In short, this is not a camera I would go out of my way to hunt out, however, it is the kind of gem a friend or relative may find discarded in the back of a closet or you may find disgustingly cheap at a camera fair. If a FT-1 does fall into you lap it don't look a gift horse in the mouth. The FT-1 makes a decent second or third camera to leave in your car or at the office in case the desire to shoot off some film hits you when your beloved, primary system is not close at hand. Because the FT-1 takes ubiquitous AAA or AA batteries rather than any mercury and/or outlawed button cells, if you come back to this camera even after a year or more or storage the FT-1 is likely to fire up and get to work without any complaints.



Posted by: mark moore at March 29, 2006 9:51 AM

I have one of these (given as a gift) from the mid-80's. It worked great until recently when the shutter release button (?) quit working. I took it to the local national camera chain and thier advice was to replace it a digital unit. Unfortunatly,I was hoping I could pass this one along to my son that is taking photography this year. Do you know anywhere I can turn to get this one repaired? There are some memories involved as well as I think this is still a great camera.

Posted by: Ken Hilliard at August 14, 2007 7:14 PM

My husband bought me an FT1 in 1984 and I love it. The problem, as Kens, is my shutter release button went at 1998, and I have had no luck since that time to find anyone willing to try to fix it, because it did become obsolete. I have so many filters and lens and no camera. It truly was the best camera I have ever owned or used. If anyone wants to sell theirs, I am interested.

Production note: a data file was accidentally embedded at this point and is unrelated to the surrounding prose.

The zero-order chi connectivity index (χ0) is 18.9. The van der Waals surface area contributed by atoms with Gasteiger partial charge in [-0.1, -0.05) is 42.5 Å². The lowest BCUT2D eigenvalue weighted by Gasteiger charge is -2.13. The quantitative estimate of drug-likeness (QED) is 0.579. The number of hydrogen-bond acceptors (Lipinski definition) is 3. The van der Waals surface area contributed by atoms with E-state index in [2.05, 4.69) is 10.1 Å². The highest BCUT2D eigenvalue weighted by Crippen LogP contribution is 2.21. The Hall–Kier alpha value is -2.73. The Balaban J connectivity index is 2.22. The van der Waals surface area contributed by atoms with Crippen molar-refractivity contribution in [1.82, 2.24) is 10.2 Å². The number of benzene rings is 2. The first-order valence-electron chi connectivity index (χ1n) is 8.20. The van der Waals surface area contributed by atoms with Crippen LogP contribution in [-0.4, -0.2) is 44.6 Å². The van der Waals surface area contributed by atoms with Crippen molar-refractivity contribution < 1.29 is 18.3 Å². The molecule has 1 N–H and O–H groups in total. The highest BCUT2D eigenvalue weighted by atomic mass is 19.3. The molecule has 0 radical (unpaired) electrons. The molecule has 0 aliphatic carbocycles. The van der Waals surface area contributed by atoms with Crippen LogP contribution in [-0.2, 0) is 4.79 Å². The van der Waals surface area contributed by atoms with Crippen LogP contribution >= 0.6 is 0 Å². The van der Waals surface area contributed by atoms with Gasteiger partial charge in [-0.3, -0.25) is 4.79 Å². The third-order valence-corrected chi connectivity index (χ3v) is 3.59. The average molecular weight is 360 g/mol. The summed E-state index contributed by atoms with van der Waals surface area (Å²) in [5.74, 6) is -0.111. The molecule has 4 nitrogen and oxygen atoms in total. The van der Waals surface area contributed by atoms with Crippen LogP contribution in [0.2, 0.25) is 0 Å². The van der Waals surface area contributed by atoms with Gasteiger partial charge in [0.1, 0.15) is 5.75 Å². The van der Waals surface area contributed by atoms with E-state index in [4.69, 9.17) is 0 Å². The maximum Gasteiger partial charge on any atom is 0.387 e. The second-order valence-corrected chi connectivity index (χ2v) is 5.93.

Posted by: DW at October 19, 2007 4:48 PM

My brother just gave me his camera and I have the film loaded, and that's it *laughing* -- I have no idea why I can't take a photo -- shutter release button? Lord...I can't remember how to use a regular camera, I suppose...But, I then again, I never owned a camera with this much "detail" -- I'm itching to use it - I can hardly wait to do some nature photography around my mountain, but, have no idea what I'm doing wrong -- and no user manual. I found one online, but I had plenty of "Huhn? Duh..." moments....


Posted by: kat at October 24, 2007 12:05 PM

I have a Konica FT-1 Motor that I used for photography in college. It has and AR 50mm F1.8 lens and an AR 80-200mm Zoom Lens. It works great I will sell it for $75 if anyone is interested. My email is codyhindman@gmail.com

Posted by: CodyH at October 31, 2007 11:20 AM

If you decide to sell this camera let me know. I am looking for a FT1.

Posted by: Titus Mendell at December 12, 2007 1:49 PM

this looks like a nice camera.How much are you asking for it? Thanks

Posted by: Don Faria at January 27, 2008 9:54 AM

Please Help! I have a Konica FT-1 motor. I have a problem with shutter release. The battery is working, The film can be load. Everything working. Just the shutter release is the problem. When I push it, nothing happen.
Do you know if I can repair that by myself !?
I'm looking for a Repair Manual or Service Manual. I need to know how to open the camera to fix the problem with the shutter release. I want to try this at home :)

Thank you,

Posted by: George at February 3, 2008 2:56 AM

Don - Much to my wife's annoyance I have never sold a camera; I've only bought them. Good luck finding one.

George - I have never cracked this one open so I can't help you, however, someone at the classic camera repair forum will have and will be able to help you so drop by and ask your question there - http://www.kyphoto.com/cgi-bin/forum/discus.cgi - good luck repairing it.

Regards - Martin

Posted by: Martin Taylor at February 5, 2008 11:29 AM